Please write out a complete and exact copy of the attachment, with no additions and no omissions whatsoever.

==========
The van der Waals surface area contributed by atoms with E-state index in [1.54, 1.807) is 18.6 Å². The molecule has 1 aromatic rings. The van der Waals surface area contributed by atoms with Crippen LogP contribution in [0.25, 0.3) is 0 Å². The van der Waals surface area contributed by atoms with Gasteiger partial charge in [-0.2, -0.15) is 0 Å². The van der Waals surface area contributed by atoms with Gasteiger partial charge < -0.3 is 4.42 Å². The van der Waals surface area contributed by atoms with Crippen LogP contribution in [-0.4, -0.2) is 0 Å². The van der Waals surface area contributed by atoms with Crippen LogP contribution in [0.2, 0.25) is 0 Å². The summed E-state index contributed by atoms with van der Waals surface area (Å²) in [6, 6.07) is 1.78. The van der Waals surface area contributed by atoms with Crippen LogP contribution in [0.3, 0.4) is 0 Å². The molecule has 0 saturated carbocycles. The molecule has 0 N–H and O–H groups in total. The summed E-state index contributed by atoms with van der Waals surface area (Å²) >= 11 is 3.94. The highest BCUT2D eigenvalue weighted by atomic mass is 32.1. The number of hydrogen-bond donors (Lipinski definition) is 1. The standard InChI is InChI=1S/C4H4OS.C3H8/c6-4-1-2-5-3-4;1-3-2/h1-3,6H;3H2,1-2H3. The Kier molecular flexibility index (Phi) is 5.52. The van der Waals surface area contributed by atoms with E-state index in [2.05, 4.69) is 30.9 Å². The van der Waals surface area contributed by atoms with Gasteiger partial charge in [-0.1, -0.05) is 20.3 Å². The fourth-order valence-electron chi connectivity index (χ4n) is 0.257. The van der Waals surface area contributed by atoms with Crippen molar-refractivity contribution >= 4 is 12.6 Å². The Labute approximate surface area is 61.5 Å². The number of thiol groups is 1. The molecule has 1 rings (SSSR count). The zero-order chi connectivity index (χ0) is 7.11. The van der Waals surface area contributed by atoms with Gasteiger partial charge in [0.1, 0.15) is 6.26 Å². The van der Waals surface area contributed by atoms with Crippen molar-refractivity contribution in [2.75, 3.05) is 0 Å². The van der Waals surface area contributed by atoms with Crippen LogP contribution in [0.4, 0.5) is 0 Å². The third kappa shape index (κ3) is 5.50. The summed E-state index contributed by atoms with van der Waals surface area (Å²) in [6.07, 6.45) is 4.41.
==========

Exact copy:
The van der Waals surface area contributed by atoms with E-state index in [1.54, 1.807) is 18.6 Å². The molecule has 1 aromatic rings. The van der Waals surface area contributed by atoms with Crippen LogP contribution in [0.25, 0.3) is 0 Å². The van der Waals surface area contributed by atoms with Gasteiger partial charge in [-0.2, -0.15) is 0 Å². The van der Waals surface area contributed by atoms with Gasteiger partial charge < -0.3 is 4.42 Å². The van der Waals surface area contributed by atoms with Crippen LogP contribution in [-0.4, -0.2) is 0 Å². The van der Waals surface area contributed by atoms with Crippen LogP contribution in [0.2, 0.25) is 0 Å². The summed E-state index contributed by atoms with van der Waals surface area (Å²) in [6, 6.07) is 1.78. The van der Waals surface area contributed by atoms with Crippen LogP contribution in [0.3, 0.4) is 0 Å². The molecule has 0 saturated carbocycles. The molecule has 0 N–H and O–H groups in total. The summed E-state index contributed by atoms with van der Waals surface area (Å²) >= 11 is 3.94. The highest BCUT2D eigenvalue weighted by atomic mass is 32.1. The number of hydrogen-bond donors (Lipinski definition) is 1. The standard InChI is InChI=1S/C4H4OS.C3H8/c6-4-1-2-5-3-4;1-3-2/h1-3,6H;3H2,1-2H3. The Kier molecular flexibility index (Phi) is 5.52. The van der Waals surface area contributed by atoms with E-state index in [2.05, 4.69) is 30.9 Å². The van der Waals surface area contributed by atoms with Gasteiger partial charge in [-0.1, -0.05) is 20.3 Å². The fourth-order valence-electron chi connectivity index (χ4n) is 0.257. The van der Waals surface area contributed by atoms with Crippen molar-refractivity contribution >= 4 is 12.6 Å². The Labute approximate surface area is 61.5 Å². The number of thiol groups is 1. The molecule has 1 rings (SSSR count). The zero-order chi connectivity index (χ0) is 7.11. The van der Waals surface area contributed by atoms with Gasteiger partial charge in [0.1, 0.15) is 6.26 Å². The van der Waals surface area contributed by atoms with Crippen molar-refractivity contribution in [2.75, 3.05) is 0 Å². The van der Waals surface area contributed by atoms with Crippen LogP contribution in [0.4, 0.5) is 0 Å². The third kappa shape index (κ3) is 5.50. The summed E-state index contributed by atoms with van der Waals surface area (Å²) in [6.07, 6.45) is 4.41.